Five Ways CCTV's Auction Makes Life Harder for Advertisers

Record Spending at the Auction Means Higher Rates, Shorter Ads and a Greater Need for Diverse Media Plans, Says DDB's Asit Gupta

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SHANGHAI ( -- China Central Television's auction for prime-time ad space last November set another record. The annual auction, which is a benchmark for other TV stations looking to set rates for next year and a barometer for the overall health of China's ad market, rose 18.5% over the previous year's haul.

While brand owners scurry to re-cut their marketing plans and budgets for 2010, five consequences have emerged that will have a long-term effect on advertisers in China.

1. The shift in spending to digital and interactive media will accelerate
With the cost of national reach via TV galloping, brand owners will increasingly look at using other high-reach media like digital. Expect digital media spend to grow at an even higher rate compared to 2009.

Multinationals will lead the way here, so it was not surprising to see Procter & Gamble Co. happily ceding its position as the top bidder in past years to local companies. P&G actually bid less in the latest auction than it did in November 2008.

Local brands still see national TV as an easy way to build the brand, while foreign advertisers are clearly looking for a more holistic media mix.

Not all of the digital spend growth will be measured media as social media will continue its rapid ascent.

2. Higher media rates will lead to shorter ads
With TV still important for brands to have salience and trust, brand owners will look to maintain their TV presence with optimized spending.

This might mean shorter copy lengths, which is already quite common with local players who tend to spend a lot more on shorter copy lengths (15", 5") than multinational advertisers.

Multinational players will also shift more money to shorter copy lengths, which will have implications for creative development and ad testing.

Do you brief and test a 30" when you spend the bulk of your media money on 15" to 20" spots? Is there a big enough normative database of 15" across categories with the big ad-testing companies like Millward Brown and IPSOS?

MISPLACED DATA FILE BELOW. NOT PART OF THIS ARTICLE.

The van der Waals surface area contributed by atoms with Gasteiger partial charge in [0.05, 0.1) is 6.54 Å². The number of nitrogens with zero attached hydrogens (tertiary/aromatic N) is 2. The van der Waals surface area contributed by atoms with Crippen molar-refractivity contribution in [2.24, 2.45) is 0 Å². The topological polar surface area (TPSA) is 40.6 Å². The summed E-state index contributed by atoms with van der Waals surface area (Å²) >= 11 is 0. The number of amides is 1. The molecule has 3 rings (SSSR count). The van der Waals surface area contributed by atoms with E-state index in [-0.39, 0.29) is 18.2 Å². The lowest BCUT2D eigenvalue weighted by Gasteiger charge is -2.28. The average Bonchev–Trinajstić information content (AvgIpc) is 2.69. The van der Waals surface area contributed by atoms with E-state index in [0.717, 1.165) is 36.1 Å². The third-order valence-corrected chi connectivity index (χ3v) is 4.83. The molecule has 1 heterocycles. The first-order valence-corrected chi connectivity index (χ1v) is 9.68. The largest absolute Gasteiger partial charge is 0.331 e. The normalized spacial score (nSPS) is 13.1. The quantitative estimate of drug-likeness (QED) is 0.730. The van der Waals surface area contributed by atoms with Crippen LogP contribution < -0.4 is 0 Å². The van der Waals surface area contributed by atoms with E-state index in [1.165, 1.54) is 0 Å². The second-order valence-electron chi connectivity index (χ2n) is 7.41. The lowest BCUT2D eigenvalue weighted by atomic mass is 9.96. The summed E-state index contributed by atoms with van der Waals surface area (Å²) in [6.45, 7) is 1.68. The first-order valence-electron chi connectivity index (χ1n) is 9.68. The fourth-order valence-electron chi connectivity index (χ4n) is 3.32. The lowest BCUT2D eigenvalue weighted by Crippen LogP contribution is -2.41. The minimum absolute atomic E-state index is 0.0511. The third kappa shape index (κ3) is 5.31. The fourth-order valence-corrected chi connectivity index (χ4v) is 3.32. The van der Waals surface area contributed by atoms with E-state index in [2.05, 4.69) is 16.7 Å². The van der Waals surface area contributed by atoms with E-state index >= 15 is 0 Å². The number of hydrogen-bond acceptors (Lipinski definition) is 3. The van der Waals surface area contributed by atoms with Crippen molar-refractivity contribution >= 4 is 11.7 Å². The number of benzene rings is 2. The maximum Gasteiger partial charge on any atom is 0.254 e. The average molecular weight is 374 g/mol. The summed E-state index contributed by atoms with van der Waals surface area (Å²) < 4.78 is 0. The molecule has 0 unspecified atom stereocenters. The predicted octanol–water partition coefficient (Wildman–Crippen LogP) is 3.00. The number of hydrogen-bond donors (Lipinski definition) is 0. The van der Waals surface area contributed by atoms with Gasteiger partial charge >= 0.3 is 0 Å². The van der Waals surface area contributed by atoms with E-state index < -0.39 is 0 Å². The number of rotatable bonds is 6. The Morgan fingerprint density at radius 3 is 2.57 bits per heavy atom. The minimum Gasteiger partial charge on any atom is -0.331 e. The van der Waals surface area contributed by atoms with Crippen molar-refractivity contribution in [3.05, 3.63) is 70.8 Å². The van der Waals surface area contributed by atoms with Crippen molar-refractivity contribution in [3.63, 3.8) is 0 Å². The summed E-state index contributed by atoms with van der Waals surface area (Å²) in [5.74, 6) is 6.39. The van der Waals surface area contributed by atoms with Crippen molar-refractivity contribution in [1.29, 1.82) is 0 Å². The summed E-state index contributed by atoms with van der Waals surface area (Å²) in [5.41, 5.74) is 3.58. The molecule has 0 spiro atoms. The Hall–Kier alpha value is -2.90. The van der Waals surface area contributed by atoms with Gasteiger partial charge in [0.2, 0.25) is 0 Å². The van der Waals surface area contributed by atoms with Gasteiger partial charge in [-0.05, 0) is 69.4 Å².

3. Shorter TV spots mean marketers need new formats for story-telling
With shorter copy lengths, the ability to weave a story in a TV spot is reduced and we will see more straightforward executions focusing on product information and directing consumers to online media where they can engage and learn more. We will also see more branded content like Unilever's short film last year for Lux shampoo starring Catherine Zeta-Jones, which aired in Japan, China and Taiwan. This type of engaging content finds its own viewership and creates earned media for the brand, but it increases the upfront investment in production.

4. Mobile will (finally) come of age
With Google's launch of the Nexus one handset and Apple's purchase of Quattro, a mobile advertising company, the mobile space is heating up globally. Growing smartphone penetration with 3G connectivity offers multimedia capability and targeted communication. Even in China, mobile might find 2010 to be the tipping point. The recent launch of iPhone and more importantly 3G growth will really make mobile a high reach audio visual media, which will be hard to overlook.

5. Marketers will get serious about shopper marketing
Shopper marketing in China to date has largely meant in-store promoters pushing product samples and promotions at wary shoppers and merchandising management. Enlightened brand owners will start looking at strategic shopper marketing, as modern retail continues to grow its share of shoppers in China. In the U.S., Walmart's more than 3,500 stores reach more consumers than the highest rated TV show. While we are some distance from that kind of reach via any one retail brand in China. the trend is clear with retail consolidation and media fragmentation.

Asit Gupta is head of strategic planning for DDB Group in China, based in Shanghai.

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